Josh Tucker at the Monkey Cage and Jeff Leek at Simply Statistics have some good ideas and goals as to how to make academic conferences more interesting. Opening up the conference with live streaming is a cheap way to engage the wider public (but risks potential attendees deciding to stay home and watch rather than engaging with the rest of the conference). A youth session is also a really good way to engage in some inter-generational communication by giving the younger researchers a stage for setting out their vision.
These journals wouldn’t view publication of data as prior publication when assessing an article based on that data.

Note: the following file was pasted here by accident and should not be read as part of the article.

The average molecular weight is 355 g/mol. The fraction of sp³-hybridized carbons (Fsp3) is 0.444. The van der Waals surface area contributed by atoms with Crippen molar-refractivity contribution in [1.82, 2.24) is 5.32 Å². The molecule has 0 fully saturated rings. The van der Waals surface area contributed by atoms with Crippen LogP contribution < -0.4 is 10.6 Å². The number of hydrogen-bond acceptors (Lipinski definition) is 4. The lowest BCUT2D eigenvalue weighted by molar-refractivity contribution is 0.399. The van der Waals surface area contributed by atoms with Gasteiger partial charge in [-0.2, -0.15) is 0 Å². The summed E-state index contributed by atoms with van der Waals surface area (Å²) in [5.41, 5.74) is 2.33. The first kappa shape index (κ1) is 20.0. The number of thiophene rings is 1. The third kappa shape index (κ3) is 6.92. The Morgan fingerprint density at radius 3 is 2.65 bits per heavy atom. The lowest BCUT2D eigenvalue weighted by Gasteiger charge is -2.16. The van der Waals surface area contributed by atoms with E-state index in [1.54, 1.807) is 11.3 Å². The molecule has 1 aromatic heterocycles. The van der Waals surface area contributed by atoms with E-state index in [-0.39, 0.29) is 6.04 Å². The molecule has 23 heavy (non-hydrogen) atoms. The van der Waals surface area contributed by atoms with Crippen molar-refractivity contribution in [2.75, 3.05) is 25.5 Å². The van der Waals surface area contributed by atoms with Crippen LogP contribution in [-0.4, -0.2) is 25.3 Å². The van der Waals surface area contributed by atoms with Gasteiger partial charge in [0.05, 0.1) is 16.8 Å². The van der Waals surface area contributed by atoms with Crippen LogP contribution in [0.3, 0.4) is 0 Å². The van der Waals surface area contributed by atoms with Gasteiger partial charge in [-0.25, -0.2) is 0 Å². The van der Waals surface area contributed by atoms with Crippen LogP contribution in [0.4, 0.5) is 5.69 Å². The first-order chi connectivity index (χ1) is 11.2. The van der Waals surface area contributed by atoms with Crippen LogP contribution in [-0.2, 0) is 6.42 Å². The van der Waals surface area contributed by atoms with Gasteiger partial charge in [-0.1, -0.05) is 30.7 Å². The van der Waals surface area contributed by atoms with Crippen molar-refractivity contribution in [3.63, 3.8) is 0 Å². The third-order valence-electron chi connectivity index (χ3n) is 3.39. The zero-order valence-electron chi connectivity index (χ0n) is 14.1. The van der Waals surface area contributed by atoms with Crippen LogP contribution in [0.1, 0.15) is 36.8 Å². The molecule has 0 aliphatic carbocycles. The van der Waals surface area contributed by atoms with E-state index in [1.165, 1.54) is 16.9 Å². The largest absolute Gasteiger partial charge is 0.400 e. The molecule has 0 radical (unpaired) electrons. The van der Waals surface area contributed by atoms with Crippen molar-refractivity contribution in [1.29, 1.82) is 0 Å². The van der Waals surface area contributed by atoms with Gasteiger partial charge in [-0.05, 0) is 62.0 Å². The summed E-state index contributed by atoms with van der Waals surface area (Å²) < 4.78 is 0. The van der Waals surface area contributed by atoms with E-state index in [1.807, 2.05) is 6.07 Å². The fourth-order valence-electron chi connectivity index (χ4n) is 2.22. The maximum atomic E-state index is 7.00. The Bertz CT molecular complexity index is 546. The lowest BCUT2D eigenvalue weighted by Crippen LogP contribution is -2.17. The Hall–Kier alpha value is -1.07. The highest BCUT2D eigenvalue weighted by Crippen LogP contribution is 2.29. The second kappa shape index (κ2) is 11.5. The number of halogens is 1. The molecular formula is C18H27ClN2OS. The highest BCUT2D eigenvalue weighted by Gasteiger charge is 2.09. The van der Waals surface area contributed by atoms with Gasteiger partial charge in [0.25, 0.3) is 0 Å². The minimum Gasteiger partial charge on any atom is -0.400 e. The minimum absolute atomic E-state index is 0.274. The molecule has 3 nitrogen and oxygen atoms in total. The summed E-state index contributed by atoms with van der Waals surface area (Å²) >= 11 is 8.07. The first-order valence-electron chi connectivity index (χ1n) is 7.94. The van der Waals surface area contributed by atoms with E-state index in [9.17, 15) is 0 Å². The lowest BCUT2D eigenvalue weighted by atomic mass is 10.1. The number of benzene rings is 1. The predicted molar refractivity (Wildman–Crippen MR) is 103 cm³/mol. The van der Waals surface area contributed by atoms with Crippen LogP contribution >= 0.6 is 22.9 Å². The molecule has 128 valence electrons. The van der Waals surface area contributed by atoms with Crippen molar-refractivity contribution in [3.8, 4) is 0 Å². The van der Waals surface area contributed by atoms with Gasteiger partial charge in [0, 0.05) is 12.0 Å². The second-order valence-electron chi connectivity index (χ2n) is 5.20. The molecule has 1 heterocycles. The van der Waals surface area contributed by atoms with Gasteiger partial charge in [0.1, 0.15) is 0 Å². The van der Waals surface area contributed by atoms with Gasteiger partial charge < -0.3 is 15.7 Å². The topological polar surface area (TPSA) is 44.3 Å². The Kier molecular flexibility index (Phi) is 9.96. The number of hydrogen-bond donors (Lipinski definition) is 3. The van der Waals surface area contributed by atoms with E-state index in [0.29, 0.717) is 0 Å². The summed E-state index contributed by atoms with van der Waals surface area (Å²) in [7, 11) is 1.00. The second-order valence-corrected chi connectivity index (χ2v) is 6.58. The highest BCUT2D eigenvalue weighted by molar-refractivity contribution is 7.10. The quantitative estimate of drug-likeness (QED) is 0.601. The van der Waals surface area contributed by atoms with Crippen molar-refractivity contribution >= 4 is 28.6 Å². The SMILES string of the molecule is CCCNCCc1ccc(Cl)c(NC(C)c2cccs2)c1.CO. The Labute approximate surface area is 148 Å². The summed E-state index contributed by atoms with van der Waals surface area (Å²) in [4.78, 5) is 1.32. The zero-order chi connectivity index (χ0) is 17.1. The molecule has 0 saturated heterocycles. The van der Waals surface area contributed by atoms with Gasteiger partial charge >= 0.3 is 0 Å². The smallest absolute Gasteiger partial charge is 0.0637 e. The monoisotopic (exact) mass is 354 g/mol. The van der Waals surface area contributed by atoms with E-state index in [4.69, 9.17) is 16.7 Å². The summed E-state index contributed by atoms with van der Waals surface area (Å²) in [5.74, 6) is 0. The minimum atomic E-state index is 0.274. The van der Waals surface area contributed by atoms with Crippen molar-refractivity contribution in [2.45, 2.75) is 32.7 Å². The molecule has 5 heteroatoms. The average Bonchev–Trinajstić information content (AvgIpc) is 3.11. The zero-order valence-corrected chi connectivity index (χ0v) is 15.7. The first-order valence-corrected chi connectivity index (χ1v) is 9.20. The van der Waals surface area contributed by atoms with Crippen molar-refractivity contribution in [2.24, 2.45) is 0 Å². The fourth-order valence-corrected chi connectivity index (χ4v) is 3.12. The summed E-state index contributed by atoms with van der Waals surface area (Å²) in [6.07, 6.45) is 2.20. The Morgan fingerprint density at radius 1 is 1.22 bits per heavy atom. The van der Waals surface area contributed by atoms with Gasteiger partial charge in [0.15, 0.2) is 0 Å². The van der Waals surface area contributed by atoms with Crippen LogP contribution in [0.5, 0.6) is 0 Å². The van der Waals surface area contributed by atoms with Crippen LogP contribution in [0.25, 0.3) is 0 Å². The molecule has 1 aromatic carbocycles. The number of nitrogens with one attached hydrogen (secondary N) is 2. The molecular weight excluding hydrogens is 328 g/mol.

I spent last week in Sydney with Guy Marks’ group at the Woolcock Institute of Medical Research. I first met Marks at Bayesian data analysis course run by Kerrie Mengersen; he does work on tuberculosis in Vietnam. Christian Robert, a collaborator of Mengersen’s, just gave 40 students in Ho Chi Minh City a crash course in Bayesian statistics. The slides are available here.
Speaking of Bayesian stats, the term “derp” is apparently a Bayesian way of describing the way someone believes something so strongly (their prior) that they can not be swayed by data.
I’m going to be doing a lot more work teaching people how to use R in the near future. This looks like a handy resource for beginners.